https://arctichealth.org/en/permalink/ahliterature260322
Source
Front Microbiol. 2015;6:17
Publication Type
Article
Date
2015
Author
Tan T Nguyen
Bjarne Landfald
Source
Front Microbiol. 2015;6:17
Date
2015
Language
English
Publication Type
Article
Abstract
Spatial variations in composition of marine microbial communities and its causes have largely been disclosed in studies comprising rather large environmental and spatial differences. In the present study, we explored if a moderate but temporally permanent climatic division within a contiguous arctic shelf seafloor was traceable in the diversity patterns of its bacterial and archaeal communities. Soft bottom sediment samples were collected at 10 geographical locations, spanning spatial distances of up to 640 km, transecting the oceanic polar front in the Barents Sea. The northern sampling sites were generally colder, less saline, shallower, and showed higher concentrations of freshly sedimented phytopigments compared to the southern study locations. Sampling sites depicted low variation in relative abundances of taxa at class level, with persistent numerical dominance by lineages of Gamma- and Deltaproteobacteria (57-66% of bacterial sequence reads). The Archaea, which constituted 0.7-1.8% of 16S rRNA gene copy numbers in the sediment, were overwhelmingly (85.8%) affiliated with the Thaumarchaeota. Beta-diversity analyses showed the environmental variations throughout the sampling range to have a stronger impact on the structuring of both the bacterial and archaeal communities than spatial effects. While bacterial communities were significantly influenced by the combined effect of several weakly selective environmental differences, including temperature, archaeal communities appeared to be more uniquely structured by the level of freshly sedimented phytopigments.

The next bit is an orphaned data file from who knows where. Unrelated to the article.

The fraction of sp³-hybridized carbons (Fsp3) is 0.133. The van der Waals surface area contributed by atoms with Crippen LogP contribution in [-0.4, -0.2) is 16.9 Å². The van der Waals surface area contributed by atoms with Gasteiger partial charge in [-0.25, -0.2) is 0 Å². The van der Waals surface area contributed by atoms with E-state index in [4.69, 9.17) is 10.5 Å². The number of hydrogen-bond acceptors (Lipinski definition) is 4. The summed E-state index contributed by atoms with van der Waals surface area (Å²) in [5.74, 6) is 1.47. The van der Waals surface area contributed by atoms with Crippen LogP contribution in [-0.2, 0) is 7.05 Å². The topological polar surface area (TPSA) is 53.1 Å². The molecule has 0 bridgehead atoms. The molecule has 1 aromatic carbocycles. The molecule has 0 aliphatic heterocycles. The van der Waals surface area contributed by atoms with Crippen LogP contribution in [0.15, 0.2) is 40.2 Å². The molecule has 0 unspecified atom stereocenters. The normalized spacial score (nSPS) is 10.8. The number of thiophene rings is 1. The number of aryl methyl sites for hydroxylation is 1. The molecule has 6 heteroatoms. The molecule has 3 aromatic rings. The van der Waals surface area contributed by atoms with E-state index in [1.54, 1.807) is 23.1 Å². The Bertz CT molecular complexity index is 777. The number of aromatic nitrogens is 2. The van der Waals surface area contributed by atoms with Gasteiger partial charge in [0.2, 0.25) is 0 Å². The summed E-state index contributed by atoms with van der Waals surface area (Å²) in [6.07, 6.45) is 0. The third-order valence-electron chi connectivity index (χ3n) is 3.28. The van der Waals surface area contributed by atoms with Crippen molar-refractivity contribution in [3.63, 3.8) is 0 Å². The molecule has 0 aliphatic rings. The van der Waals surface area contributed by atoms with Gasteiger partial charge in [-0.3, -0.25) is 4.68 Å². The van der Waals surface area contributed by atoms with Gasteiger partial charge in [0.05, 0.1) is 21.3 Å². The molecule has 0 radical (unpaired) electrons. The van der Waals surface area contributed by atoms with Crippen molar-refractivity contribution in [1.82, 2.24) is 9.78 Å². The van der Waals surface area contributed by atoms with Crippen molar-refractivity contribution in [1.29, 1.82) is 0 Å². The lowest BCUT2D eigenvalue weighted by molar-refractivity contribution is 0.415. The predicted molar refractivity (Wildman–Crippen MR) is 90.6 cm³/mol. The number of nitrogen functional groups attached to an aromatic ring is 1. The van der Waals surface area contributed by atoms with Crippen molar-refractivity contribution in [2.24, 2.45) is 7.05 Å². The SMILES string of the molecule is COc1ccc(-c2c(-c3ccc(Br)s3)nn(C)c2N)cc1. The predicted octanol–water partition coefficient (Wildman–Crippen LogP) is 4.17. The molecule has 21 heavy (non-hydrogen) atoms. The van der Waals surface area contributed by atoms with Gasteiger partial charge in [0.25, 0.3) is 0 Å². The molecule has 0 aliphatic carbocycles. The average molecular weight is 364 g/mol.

PubMed ID
25667586 View in PubMed
Less detail

Seafloor deposition of water-based drill cuttings generates distinctive and lengthy sediment bacterial community changes.

https://arctichealth.org/en/permalink/ahliterature303640
Source
Mar Pollut Bull. 2021 Jan 27; 164:111987
Publication Type
Journal Article
Date
Jan-27-2021
Author
Tan T Nguyen
John E Paulsen
Bjarne Landfald
Author Affiliation
Norwegian College of Fishery Science, UiT The Arctic University of Norway, PO Box 6050 Langnes, 9037 Tromsø, Norway. Electronic address: tan.nguyen@nmbu.no.
Source
Mar Pollut Bull. 2021 Jan 27; 164:111987
Date
Jan-27-2021
Language
English
Publication Type
Journal Article
Abstract
The spatial extent and persistence of bacterial change caused by deposition of water-based drill cuttings on the seafloor were explored by a community-wide approach. Ten centimeter sediment cores were sampled along transects extending from =15 m to 250 m from three nearby drilling sites in the southern Barents Sea. Eight months, 8 years and 15 years, respectively, had passed since the completion of the drillings. At locations heavily affected by drill cuttings, the two most recent sites showed distinct, corresponding deviances from native Barents Sea bacterial community profiles. Otherwise marginal groups, including Mollicutes and Clostridia, showed significant increases in relative abundance. Beyond 100 m from the boreholes the microbiotas appeared undisturbed, as they did at any distance from the 15-years old borehole. The extent of the biological distortion, as indicated by the present microbial study, agreed with previously published macrofaunal surveys at the same drilling sites.
PubMed ID
33515825 View in PubMed
Less detail